Statistical mechanics of statistics

Boaz Barak has a miniature dictionary for statisticians:

I’ve always been curious about the statistical physics approach to problems from computer science. The physics-inspired algorithm survey propagation is the current champion for random 3SAT instances, statistical-physics phase transitions have been suggested as explaining computational difficulty, and statistical physics has even been invoked to explain why deep learning algorithms seem to often converge to useful local minima.

Unfortunately, I have always found the terminology of statistical physics, “spin glasses”, “quenched averages”, “annealing”, “replica symmetry breaking”, “metastable states” etc… to be rather daunting

Jaan Altosaar’s guided translation is great.

Phase transitions in statistical inference

Cristopher Moore says

There is a deep analogy between statistical inference and statistical physics; I will give a friendly introduction to both of these fields. I will then discuss phase transitions in two problems of interest to a broad range of data sciences: community detection in social and biological networks, and clustering of sparse high-dimensional data. In both cases, if our data becomes too sparse or too noisy, it suddenly becomes impossible to find the underlying pattern, or even tell if there is one. Physics both helps us locate these phase transitions, and design optimal algorithms that succeed all the way up to this point. Along the way, I will visit ideas from computational complexity, random graphs, random matrices, and spin glass theory.

There is an overview lecture by Thomas Orton, which cites lots of the good stuff

Last week, we saw how certain computational problems like 3SAT exhibit a thresholding behavior, similar to a phase transition in a physical system. In this post, we’ll continue to look at this phenomenon by exploring a heuristic method, belief propagation (and the cavity method), which has been used to make hardness conjectures, and also has thresholding properties. In particular, we’ll start by looking at belief propagation for approximate inference on sparse graphs as a purely computational problem. After doing this, we’ll switch perspectives and see belief propagation motivated in terms of Gibbs free energy minimization for physical systems. With these two perspectives in mind, we’ll then try to use belief propagation to do inference on the stochastic block model. We’ll see some heuristic techniques for determining when BP succeeds and fails in inference, as well as some numerical simulation results of belief propagation for this problem. Lastly, we’ll talk about where this all fits into what is currently known about efficient algorithms and information theoretic barriers for the stochastic block model.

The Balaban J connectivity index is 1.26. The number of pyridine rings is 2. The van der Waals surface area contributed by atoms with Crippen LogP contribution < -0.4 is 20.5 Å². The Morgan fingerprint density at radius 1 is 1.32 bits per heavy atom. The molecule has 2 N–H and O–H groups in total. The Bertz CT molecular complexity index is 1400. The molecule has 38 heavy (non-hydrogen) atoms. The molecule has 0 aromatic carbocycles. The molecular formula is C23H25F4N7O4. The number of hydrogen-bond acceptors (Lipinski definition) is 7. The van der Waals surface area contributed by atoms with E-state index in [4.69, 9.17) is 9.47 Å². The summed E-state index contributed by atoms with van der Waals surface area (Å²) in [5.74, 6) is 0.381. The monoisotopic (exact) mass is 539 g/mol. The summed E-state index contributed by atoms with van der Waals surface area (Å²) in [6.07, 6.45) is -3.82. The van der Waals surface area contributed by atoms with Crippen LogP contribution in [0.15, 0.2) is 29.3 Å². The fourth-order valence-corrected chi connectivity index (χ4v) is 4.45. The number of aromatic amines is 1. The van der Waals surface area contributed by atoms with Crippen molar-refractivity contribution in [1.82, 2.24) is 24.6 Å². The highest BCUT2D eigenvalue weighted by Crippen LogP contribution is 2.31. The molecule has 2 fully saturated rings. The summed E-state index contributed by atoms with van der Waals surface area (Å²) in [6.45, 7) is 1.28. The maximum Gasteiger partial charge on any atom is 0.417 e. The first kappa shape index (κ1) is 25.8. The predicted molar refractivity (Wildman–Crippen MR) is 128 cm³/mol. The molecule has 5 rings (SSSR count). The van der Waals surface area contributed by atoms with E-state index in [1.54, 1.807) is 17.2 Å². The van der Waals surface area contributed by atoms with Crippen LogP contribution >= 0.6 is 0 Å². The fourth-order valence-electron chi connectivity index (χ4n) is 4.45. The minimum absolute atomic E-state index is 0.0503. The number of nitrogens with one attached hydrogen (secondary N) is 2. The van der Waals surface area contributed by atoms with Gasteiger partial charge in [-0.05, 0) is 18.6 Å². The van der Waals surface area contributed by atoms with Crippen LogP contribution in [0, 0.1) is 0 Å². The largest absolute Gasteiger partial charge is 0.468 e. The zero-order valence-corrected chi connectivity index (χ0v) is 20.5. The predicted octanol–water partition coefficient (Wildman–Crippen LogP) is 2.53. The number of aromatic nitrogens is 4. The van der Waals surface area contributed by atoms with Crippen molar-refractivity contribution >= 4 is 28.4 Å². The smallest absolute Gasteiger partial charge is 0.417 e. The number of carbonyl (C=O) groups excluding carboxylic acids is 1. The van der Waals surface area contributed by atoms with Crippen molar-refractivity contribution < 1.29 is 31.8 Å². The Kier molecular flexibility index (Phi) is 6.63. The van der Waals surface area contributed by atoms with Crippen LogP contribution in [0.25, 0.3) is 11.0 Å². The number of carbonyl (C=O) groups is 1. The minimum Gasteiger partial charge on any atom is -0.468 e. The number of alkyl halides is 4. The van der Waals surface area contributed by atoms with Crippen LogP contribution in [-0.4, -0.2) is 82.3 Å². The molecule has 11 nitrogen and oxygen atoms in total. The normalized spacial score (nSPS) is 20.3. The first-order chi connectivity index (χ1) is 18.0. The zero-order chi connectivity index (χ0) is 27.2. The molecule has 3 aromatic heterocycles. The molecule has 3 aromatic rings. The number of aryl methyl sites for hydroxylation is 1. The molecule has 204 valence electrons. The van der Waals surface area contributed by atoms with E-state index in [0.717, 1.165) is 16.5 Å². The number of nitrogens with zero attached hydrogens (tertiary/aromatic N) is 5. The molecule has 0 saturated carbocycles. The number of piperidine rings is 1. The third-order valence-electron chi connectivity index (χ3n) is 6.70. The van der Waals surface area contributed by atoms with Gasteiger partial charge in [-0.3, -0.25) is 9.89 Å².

See Igor Carron’s “phase diagram” list, and stuff like (Oymak and Tropp 2015). Likely there are connections to Erdős-Renyi giant components and other complex network things in probabilisitic graph learning. Read (Barbier 2015; Poole et al. 2016).

Replicator equations and evolutionary processes

See also evolution, game theory.

Gentle intro lecture by John Baez, Biology as Information Dynamics.

See (Baez 2011; Harper 2009; Shalizi 2009; Sinervo and Lively 1996).


Neel Nanda, Tom Lieberum, A Mechanistic Interpretability Analysis of Grokking

Grokking (Power et al. 2022) is a recent phenomena discovered by OpenAI researchers, that in my opinion is one of the most fascinating mysteries in deep learning. That models trained on small algorithmic tasks like modular addition will initially memorise the training data, but after a long time will suddenly learn to generalise to unseen data.

This is a write-up of an independent research project I did into understanding grokking through the lens of mechanistic interpretability. My most important claim is that grokking has a deep relationship to phase changes. Phase changes, ie a sudden change in the model’s performance for some capability during training, are a general phenomena that occur when training models, that have also been observed in large models trained on non-toy tasks. For example, the sudden change in a transformer’s capacity to do in-context learning when it forms induction heads. In this work examine several toy settings where a model trained to solve them exhibits a phase change in test loss, regardless of how much data it is trained on. I show that if a model is trained on these limited data with high regularisation, then that the model shows grokking.


See annealing.


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